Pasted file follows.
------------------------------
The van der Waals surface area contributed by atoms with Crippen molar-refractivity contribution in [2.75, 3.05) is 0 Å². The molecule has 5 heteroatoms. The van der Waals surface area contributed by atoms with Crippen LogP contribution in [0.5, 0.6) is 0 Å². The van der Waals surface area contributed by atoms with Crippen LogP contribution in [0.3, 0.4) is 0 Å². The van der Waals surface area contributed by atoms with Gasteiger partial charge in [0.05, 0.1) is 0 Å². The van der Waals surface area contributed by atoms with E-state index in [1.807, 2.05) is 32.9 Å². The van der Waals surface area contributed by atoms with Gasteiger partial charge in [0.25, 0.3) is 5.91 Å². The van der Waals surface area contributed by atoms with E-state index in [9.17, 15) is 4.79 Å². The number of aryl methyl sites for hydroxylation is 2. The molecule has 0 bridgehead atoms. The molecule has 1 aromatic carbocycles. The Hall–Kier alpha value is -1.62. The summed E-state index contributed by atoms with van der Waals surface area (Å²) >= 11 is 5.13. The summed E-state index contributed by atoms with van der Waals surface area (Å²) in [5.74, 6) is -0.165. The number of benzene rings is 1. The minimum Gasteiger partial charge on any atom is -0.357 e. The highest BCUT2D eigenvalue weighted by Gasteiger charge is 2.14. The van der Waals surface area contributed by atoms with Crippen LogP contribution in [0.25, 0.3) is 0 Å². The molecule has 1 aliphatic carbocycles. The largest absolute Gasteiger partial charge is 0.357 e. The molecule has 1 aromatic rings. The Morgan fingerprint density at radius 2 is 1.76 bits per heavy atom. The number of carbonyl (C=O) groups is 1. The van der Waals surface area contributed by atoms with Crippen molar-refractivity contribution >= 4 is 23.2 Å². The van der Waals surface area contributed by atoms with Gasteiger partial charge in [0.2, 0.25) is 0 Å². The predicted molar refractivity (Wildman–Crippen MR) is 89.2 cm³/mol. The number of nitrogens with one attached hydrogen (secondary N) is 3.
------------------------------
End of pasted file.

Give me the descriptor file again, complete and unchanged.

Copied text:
The van der Waals surface area contributed by atoms with Crippen molar-refractivity contribution in [2.75, 3.05) is 0 Å². The molecule has 5 heteroatoms. The van der Waals surface area contributed by atoms with Crippen LogP contribution in [0.5, 0.6) is 0 Å². The van der Waals surface area contributed by atoms with Crippen LogP contribution in [0.3, 0.4) is 0 Å². The van der Waals surface area contributed by atoms with Gasteiger partial charge in [0.05, 0.1) is 0 Å². The van der Waals surface area contributed by atoms with E-state index in [1.807, 2.05) is 32.9 Å². The van der Waals surface area contributed by atoms with Gasteiger partial charge in [0.25, 0.3) is 5.91 Å². The van der Waals surface area contributed by atoms with E-state index in [9.17, 15) is 4.79 Å². The number of aryl methyl sites for hydroxylation is 2. The molecule has 0 bridgehead atoms. The molecule has 1 aromatic carbocycles. The Hall–Kier alpha value is -1.62. The summed E-state index contributed by atoms with van der Waals surface area (Å²) >= 11 is 5.13. The summed E-state index contributed by atoms with van der Waals surface area (Å²) in [5.74, 6) is -0.165. The number of benzene rings is 1. The minimum Gasteiger partial charge on any atom is -0.357 e. The highest BCUT2D eigenvalue weighted by Gasteiger charge is 2.14. The van der Waals surface area contributed by atoms with Crippen LogP contribution in [0.25, 0.3) is 0 Å². The molecule has 1 aliphatic carbocycles. The largest absolute Gasteiger partial charge is 0.357 e. The molecule has 1 aromatic rings. The Morgan fingerprint density at radius 2 is 1.76 bits per heavy atom. The number of carbonyl (C=O) groups is 1. The van der Waals surface area contributed by atoms with Crippen molar-refractivity contribution >= 4 is 23.2 Å². The van der Waals surface area contributed by atoms with Gasteiger partial charge in [0.2, 0.25) is 0 Å². The predicted molar refractivity (Wildman–Crippen MR) is 89.2 cm³/mol. The number of nitrogens with one attached hydrogen (secondary N) is 3.